- Aug. 22, 2019
- Aug. 21, 2019
- Aug. 21, 2019
Home > Research and Studies > Bank of Japan Working Paper Series, Review Series, and Research Laboratory Series > Bank of Japan Working Paper Series 2000 > Understanding Japan's Financial and Economic Developments Since Autumn 1997
Views expressed in Working Paper Series are those of authors and do not necessarily reflect those of the Bank of Japan or Research and Statistics Department.
Questions and opinions on the working paper should be e-mailed to each author whose address is indicated in the document.
Click on cwp00e01.pdf (355KB) to download the full text.
Japan's economy underwent an extremely severe recession. The real GDP recorded negative growth for five consecutive quarters, from the fourth quarter of 1997 on a quarter-to-quarter basis. Currently, Japan's economy is starting to pick up owing to positive effects from monetary and fiscal policies, and the recovery in the global economy, especially in Asia. This recession, however, turned out to be the worst ever experienced by Japan in the postwar era. Even at present, clear signs of a self-sustaining recovery in private demand have not been observed yet. These economic developments may be largely influenced by the disturbance in the financial system that occurred reflecting the failures of large financial institutions from autumn 1997. As a result, several unusual phenomena have been seen in the business cycle.
During the depressed phase of the economy from the end of 1997 for instance, business fixed investment declined substantially, especially in small firms reflecting a decrease in the lending ability of private banks. Paradoxically, however, the growth in money (particularly the monetary base) rather accelerated against the depressed real economy. On the other hand, the growth in money now seems to be slowing down gradually, while improvements are being observed in the economy such as the recovery in industrial production and the improvement in corporate sentiment. Thus, the relationship between the growth in money and the economy in the past two years looks different from what orthodox economic theory tells us. The savings rate of households, which is usually stable, has shown substantial fluctuations due to both mounting and easing of anxieties over the stability of the financial system. This has also been a characteristic of these two years. Furthermore, although this may be a favorable miscalculation, prices are recently starting to stop falling despite a seemingly substantial expansion in the output gap and a decline in wages.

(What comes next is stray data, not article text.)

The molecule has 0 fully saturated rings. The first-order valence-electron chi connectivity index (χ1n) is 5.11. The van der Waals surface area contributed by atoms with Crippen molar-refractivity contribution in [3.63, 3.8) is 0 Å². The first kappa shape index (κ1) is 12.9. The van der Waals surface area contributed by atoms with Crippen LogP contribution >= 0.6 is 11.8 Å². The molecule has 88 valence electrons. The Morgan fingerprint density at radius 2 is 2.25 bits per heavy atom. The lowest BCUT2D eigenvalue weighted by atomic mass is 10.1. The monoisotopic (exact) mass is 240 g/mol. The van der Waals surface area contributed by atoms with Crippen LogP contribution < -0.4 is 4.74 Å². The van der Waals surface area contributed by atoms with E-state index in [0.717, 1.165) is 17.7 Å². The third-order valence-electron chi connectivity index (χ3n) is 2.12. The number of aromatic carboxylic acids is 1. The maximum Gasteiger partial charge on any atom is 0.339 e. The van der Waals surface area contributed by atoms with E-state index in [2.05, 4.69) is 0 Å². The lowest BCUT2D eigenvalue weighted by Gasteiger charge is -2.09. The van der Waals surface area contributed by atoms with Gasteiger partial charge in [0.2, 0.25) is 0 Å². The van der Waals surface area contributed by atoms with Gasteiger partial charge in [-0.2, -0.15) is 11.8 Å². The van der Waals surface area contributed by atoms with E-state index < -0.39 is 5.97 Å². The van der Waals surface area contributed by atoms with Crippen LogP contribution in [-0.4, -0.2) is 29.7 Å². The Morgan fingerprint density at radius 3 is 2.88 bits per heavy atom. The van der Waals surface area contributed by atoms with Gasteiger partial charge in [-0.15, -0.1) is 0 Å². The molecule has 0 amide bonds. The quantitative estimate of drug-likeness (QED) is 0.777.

In the financial market, various risk premiums expanded from the autumn of 1997 and remained large throughout 1998. The overnight call rate and the interest rates on term instruments such as the three-month Euro-yen detached substantially. Yield differentials between government bonds and corporate bonds, and yield differentials among corporate bonds across different ratings expanded, as well as the so-called Japan premium. By contrast, these risk premiums have contracted to a certain extent since the spring of 1999. Moreover, an unpredictable phenomenon has occurred within the interbank market: while the Bank of Japan has adopted the exceptional "zero interest rate policy," funds supplied by the Bank are not maintained as bank reserves, but are being accumulated as on-hand funds of tanshi companies (money market broker-cum-dealers).
These financial and economic developments in the past two years indicate that various events have occurred that cannot be easily understood by past experiences or by standard economic theory seen in textbooks. In addition, it seems that there is insufficient understanding of the much stronger interaction between financial and real economic developments in the past two years, thereby confusing discussions regarding monetary policy.
In these circumstances, it is very useful to review the financial and economic developments since the autumn of 1997, and examine the various events through empirical analysis and economic theory. By doing so, it may enhance understanding on how the financial system shock has influenced Japan's economy and what is happening at present. In this paper, we will first review chronologically the financial and economic developments in Japan during the past two years. Then, relying on empirical analyses conducted by staff members of the Research and Statistics Department, we will discuss the following two topics: (i) the relationship between money and the economy; and (ii) the relationship between the output gap and prices.
The outlines of this paper are as follows: